dot 22: limit[ed]less

We first have to become limited in order to become limitless.

– Phil Hansen –

When artist Phil Hansen became inflicted with a tremor in his hand he was advised by his neurologist to ’embrace the shake’. Interestingly, Hansen does not describe this illness as his biggest feat but rather that of an idealistic space many artists might be able to relate to. Having left art school, he was able to support himself in order to be in a position to buy art materials. Although empowered by his financial position, Hansen soon realized that he had become ‘paralyzed by all the choices’ and confused in the realization that he had become creatively blank. The result of this experience impacted greatly on him, leaving him in a ‘dark space for a long time, unable to create.’ It is a space I can relate to.

What is truly inspiring about Hansen’s creative journey is his search back to the core of his creative self. Hansen speaks of ‘searching in the dark’, of ‘starting to wonder’ and asking questions such as ‘what if?’. Most interestingly, he comes to the realization that:

If I ever wanted my creativity back, I should quit thinking so hard out of the box, and get back into it.

Most of what we do takes place here, inside the box, with limited resources.

By understanding that the answers to a creative life are directly linked to the creative self in the here-and-the-now and not elsewhere, Hansen proceeds to let go of ‘outcomes, failures and imperfections’. How does he do this? By the simple decision (though no simple act) of creating the ultimate limitation, which is the destruction of his art. For Hansen, destruction (read: deconstruction) brings him back to what he calls a ‘neutral place.’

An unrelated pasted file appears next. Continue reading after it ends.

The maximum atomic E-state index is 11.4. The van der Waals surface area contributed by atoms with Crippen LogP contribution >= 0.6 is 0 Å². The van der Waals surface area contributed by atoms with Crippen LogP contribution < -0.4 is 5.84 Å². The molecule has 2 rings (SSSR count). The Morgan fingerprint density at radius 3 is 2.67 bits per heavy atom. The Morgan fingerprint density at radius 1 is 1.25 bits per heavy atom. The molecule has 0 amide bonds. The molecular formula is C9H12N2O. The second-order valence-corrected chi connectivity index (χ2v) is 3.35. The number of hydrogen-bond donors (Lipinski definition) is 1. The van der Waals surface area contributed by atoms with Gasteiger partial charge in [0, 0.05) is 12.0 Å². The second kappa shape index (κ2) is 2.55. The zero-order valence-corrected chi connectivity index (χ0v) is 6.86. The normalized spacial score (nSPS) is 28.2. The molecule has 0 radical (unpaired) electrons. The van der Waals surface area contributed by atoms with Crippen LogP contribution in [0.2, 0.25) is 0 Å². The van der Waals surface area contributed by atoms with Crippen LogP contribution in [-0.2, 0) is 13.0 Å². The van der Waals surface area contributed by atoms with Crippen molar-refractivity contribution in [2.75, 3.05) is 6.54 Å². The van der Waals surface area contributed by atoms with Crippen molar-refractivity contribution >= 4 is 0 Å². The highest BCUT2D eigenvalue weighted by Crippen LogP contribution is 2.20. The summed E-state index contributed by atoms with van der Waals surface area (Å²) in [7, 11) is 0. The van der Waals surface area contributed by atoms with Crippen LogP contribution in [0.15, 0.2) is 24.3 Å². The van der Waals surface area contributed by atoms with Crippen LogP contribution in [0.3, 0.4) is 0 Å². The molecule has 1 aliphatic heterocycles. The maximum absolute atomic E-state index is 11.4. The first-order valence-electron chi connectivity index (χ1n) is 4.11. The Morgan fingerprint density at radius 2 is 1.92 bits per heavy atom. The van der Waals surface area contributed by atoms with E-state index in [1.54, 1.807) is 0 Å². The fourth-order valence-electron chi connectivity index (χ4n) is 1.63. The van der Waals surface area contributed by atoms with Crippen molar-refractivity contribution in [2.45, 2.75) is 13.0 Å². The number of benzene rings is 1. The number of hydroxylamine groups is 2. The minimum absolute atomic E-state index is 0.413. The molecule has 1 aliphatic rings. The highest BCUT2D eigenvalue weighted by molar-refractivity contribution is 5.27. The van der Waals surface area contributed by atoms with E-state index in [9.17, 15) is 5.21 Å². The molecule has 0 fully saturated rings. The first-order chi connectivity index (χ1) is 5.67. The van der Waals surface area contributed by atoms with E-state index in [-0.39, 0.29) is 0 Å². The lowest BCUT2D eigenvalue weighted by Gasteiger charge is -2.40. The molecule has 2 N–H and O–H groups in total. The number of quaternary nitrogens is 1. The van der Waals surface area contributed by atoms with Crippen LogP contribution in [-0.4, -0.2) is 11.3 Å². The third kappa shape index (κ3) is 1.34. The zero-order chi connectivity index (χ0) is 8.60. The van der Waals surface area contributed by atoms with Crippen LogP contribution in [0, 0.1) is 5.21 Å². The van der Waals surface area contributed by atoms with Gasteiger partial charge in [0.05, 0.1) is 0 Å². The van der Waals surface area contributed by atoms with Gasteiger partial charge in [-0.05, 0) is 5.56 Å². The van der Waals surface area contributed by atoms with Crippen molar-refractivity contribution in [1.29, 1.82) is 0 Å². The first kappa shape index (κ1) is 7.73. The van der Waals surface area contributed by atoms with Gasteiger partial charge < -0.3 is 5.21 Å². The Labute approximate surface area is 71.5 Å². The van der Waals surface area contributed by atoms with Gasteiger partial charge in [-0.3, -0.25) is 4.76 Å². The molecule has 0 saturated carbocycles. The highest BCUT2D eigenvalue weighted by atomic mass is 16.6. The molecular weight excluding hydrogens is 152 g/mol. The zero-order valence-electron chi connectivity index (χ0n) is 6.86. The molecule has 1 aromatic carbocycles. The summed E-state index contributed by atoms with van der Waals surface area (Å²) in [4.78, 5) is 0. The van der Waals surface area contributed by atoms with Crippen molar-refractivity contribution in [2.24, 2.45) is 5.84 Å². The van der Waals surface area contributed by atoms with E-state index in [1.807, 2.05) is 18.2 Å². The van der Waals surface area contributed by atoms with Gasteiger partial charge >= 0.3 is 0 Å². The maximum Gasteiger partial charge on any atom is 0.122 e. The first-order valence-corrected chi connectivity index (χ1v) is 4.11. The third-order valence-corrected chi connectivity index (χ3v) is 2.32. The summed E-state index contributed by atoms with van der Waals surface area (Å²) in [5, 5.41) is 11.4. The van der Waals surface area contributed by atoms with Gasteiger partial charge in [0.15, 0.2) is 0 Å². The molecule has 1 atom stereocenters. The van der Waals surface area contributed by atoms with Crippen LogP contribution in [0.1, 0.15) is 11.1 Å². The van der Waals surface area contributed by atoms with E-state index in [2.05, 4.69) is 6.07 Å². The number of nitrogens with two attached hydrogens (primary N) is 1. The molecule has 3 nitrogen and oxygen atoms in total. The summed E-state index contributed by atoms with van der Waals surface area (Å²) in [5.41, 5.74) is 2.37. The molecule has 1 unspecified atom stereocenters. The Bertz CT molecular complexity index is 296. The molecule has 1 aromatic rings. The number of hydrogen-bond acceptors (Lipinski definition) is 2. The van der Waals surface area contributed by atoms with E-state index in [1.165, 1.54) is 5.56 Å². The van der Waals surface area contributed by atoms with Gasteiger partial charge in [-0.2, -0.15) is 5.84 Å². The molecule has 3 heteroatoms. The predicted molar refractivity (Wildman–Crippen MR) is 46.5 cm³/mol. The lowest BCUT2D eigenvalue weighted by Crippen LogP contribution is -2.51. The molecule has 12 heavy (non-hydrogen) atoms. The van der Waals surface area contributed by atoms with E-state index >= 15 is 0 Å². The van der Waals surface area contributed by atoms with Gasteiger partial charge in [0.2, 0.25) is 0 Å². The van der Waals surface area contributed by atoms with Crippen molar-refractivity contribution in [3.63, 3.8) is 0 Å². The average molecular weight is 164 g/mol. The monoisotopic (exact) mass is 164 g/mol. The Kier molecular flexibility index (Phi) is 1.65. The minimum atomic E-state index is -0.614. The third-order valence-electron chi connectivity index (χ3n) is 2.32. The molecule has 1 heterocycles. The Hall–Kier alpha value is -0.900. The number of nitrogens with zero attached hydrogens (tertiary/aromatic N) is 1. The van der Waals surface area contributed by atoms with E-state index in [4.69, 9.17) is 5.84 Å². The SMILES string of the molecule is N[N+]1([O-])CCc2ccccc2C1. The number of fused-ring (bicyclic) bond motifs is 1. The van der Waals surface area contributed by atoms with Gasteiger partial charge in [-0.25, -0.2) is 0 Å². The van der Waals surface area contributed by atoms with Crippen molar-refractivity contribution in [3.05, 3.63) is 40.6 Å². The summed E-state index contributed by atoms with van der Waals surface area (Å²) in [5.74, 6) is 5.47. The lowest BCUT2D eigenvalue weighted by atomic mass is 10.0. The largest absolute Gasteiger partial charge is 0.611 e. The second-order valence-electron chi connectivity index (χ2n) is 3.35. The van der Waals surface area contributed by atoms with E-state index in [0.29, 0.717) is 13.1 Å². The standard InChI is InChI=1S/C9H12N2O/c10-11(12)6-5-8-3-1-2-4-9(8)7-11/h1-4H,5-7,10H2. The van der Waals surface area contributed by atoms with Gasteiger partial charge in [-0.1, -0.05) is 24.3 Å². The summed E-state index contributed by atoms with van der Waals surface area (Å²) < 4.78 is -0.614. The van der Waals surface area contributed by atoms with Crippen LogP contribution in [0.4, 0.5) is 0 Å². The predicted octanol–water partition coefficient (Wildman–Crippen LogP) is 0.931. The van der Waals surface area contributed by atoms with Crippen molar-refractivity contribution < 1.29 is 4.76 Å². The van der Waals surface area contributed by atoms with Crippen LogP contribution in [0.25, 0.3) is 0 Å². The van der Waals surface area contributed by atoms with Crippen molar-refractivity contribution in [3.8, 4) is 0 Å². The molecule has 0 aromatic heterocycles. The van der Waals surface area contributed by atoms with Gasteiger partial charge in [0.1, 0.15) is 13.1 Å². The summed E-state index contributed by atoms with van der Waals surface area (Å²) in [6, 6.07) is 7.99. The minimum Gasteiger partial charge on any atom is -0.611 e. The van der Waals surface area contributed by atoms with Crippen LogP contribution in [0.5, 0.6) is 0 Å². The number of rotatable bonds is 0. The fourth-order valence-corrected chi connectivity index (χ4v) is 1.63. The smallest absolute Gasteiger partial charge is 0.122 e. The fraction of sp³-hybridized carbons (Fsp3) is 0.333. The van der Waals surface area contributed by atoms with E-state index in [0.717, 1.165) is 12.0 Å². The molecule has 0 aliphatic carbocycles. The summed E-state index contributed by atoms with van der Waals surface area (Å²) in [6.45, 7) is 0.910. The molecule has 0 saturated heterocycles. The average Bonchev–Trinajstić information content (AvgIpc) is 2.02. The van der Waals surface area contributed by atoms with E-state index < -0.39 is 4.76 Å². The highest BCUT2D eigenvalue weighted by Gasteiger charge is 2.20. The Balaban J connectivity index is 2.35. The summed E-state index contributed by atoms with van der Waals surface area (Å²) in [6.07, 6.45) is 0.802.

Imagining the idea of neutral space got me thinking about the fiber artist Jessica Bell who deliberately cuts up her art work into pieces before re-assembling it. For Bell, the act of destruction allows neutrality of play and composition. There is no pressure to create a compositional whole and temporality is suspended in this process. For William S. Burroughs: ‘In cutting up you will get to a point of intersection where the new material that you have intersects with what is there already in some precise way, and then you start from there.’

For me, thinking about neutral space brings images of astronauts to mind: weightless, suspended, enlightened, engaged and excited. Space becomes nothing and everything, filled with unpredictable possibilities of movement, actions and happenings. For astronauts, limited space [the cabin] becomes limitless in potential value. An equation of sorts. For artists the cabin is the mind, the here-place.

I recently came across the music of Elintseeker. For me, the idea of neutral space is aptly conveyed in his track ‘Shoreline’ particularly in light of the idea of suspended temporality and weightlessness. Take a listen here.  Limitless within its own limits.

Ask yourself what Hansen asked of himself:

Could you become more creative by looking for limitations?

  • Jessica Bell:

2 thoughts on “dot 22: limit[ed]less

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